October 31st is recognized as the beginning of the Protestant Reformation. On that date an Augustinian monk (Martin Luther) nailed his 95 Thesis on the church door at Wittenburg, Germany. His desire was to reform the Roman Catholic Church from within from practices he viewed as contrary to Scripture. Every Protestant should be aware of this event and it’s major players (Especially if you can name players on your favorite football team!).
John Wycliffe (1330-84) attacked what he saw as corruptions within the church, including the sale of indulgences, pilgrimages, the excessive veneration of saints, and the low moral and intellectual standards of ordained priests. Wycliffe also repudiated the doctrine of transubstantiation, held that the Bible was the sole standard of Christian doctrine, and argued that the authority of the Pope was not grounded in Scripture. Some of Wycliffe’s early followers translated the Bible into English, while later followers, known as Lollards, held that the Bible was the sole authority and that Christians were called upon to interpret the Bible for themselves. The Lollards also argued against clerical celibacy, transubstantiation, mandatory oral confession, pilgrimages, and indulgences.
John Huss (1369–1415) — A Bohemian priest, excommunicated in 1410, and burned at the stake for heresy in 1415. His death lead to the Hussite Wars in Bohemia. Huss followed Wycliffe’s teachings closely, translating Wycliffe’s Trialogus into Czechoslovakian, and modeling the first ten chapters of his own De Ecclesia after Wycliffe’s writings. He believed in predestination, regarded the Bible as the ultimate religious authority, and argued that Christ, rather than any ecclesiastical official, is the true head of the church.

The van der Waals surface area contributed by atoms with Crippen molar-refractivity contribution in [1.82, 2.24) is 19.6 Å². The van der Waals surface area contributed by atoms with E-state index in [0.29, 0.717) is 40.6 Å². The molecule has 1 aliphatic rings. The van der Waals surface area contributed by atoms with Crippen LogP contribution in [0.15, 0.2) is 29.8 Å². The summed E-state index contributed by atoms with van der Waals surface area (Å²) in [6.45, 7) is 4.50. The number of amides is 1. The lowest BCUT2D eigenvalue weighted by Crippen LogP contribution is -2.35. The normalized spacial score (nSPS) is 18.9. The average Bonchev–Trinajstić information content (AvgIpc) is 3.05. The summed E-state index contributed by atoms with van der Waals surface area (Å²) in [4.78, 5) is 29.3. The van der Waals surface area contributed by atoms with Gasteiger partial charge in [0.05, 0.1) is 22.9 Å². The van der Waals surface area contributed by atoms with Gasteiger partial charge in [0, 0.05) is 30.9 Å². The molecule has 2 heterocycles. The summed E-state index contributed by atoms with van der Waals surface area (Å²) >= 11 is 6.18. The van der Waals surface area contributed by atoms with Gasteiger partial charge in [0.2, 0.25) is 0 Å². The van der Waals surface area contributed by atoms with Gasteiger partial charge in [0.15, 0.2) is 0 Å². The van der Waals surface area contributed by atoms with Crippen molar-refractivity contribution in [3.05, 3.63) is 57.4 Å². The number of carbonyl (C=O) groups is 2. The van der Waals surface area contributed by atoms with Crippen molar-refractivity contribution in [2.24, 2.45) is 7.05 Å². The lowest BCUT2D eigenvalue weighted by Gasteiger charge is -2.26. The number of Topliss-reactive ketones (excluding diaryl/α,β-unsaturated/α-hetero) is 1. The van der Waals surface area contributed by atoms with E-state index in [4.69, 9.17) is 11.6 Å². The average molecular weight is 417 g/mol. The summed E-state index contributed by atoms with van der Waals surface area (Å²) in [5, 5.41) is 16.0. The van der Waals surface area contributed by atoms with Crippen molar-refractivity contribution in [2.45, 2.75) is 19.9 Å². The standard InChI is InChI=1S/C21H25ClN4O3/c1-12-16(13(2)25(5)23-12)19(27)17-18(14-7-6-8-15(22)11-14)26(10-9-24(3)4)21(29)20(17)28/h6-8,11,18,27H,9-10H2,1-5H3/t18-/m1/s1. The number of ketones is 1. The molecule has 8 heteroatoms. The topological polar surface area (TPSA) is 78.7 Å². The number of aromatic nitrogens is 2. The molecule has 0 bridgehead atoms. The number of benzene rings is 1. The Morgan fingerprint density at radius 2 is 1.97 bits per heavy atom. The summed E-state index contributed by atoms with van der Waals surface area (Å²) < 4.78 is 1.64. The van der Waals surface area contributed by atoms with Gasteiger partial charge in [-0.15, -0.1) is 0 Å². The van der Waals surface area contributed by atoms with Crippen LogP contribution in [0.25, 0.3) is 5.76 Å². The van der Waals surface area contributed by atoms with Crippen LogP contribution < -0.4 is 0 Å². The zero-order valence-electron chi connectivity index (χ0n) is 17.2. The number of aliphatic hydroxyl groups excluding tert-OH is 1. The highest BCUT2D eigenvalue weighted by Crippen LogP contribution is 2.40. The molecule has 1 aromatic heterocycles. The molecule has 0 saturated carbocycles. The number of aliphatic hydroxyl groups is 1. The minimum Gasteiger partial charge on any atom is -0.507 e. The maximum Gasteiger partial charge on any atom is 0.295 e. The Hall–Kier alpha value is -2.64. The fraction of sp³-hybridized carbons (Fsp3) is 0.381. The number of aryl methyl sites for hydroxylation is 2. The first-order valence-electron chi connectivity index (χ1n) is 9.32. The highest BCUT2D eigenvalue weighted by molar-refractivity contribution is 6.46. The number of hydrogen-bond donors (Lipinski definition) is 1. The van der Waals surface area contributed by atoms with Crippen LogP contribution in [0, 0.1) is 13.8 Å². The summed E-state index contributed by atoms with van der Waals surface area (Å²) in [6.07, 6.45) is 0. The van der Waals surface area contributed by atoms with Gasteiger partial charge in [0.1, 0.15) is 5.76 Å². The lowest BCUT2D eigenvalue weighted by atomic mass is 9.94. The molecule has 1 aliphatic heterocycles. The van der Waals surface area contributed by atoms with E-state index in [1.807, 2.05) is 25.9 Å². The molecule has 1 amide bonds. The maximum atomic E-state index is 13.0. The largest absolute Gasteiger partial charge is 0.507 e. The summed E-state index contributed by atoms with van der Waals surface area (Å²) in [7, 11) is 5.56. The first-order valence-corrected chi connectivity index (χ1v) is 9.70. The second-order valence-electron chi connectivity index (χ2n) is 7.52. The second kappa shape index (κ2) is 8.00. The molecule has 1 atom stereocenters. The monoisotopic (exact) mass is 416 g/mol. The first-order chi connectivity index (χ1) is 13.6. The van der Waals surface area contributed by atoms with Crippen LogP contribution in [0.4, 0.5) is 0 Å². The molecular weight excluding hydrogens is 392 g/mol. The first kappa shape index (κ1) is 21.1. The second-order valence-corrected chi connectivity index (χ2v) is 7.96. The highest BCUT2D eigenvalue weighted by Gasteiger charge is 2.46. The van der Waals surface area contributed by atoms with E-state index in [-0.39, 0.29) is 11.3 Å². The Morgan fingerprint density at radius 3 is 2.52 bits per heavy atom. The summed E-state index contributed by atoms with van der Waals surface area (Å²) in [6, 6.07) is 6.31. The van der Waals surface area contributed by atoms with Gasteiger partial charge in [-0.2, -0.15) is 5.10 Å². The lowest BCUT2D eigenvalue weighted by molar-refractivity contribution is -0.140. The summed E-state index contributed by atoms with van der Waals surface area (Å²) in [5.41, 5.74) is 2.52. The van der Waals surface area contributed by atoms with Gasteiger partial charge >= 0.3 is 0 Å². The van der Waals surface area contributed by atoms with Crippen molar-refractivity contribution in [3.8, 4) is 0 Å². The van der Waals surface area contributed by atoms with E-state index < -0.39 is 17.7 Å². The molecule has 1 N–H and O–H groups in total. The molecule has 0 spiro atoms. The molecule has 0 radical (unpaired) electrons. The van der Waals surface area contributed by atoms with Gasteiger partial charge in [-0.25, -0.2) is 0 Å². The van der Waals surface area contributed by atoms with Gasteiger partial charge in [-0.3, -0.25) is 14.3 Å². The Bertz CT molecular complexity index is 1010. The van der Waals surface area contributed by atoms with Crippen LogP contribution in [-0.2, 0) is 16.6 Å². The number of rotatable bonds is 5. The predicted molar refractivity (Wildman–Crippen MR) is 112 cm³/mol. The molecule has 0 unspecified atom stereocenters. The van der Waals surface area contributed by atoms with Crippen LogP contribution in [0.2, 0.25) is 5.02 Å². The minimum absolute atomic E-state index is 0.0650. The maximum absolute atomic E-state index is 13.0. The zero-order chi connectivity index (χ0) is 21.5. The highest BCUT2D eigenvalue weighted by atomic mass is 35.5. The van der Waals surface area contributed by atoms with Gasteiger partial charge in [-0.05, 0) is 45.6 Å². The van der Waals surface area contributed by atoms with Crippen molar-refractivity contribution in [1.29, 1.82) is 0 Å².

Martin Luther (1483–1546) — In 1517, nails his 95 Theses onto a Wittenberg Church door. These theses were Latin propositions opposing the manner in which indulgences (release from the temporal penalties for sin through the payment of money) were being sold in order to raise money for the building of Saint Peter’s in Rome.
John Calvin (1509–64) — Calvin was a French theologian and reformer who fled religious persecution in France and settled in Geneva in 1536. He instituted a form of Church government in Geneva which has become known as the Presbyterian church. He insisted on reforms including: the congregational singing of the Psalms as part of church worship, the teaching of a catechism and confession of faith to children, and the enforcement of a strict moral discipline in the community by the pastors and members of the church. Geneva was, under Calvin, essentially a theocracy.
Sola Scriptura (by Scripture alone) was one of the watchwords of the Reformation. This doctrine maintains that Scripture, as contained in the Bible, is the only authority for the Christian in matters of faith, life and conduct. The teachings and traditions of the church are to be completely subordinate to the Scriptures. Roman Catholicism, on the other hand, holds Scripture and Tradition to be of the same inspired Deposit of Faith.
Sola Fide (by faith alone) was the other watchword of the Reformation. This doctrine maintains that we are justified before God (and thus saved) by faith alone, not by anything we do, not by anything the church does for us, and not by faith plus anything else. It was also recognized by the early Reformers that Sola Fide is not rightly understood until it is seen as anchored in the broader principle of Sola Gratia, by grace alone. Hence the Reformers were calling the church back to the basic teaching of Scripture where the apostle Paul states that we are “saved by grace through faith and that not of ourselves, it is the gift of God,” Eph. 2:8.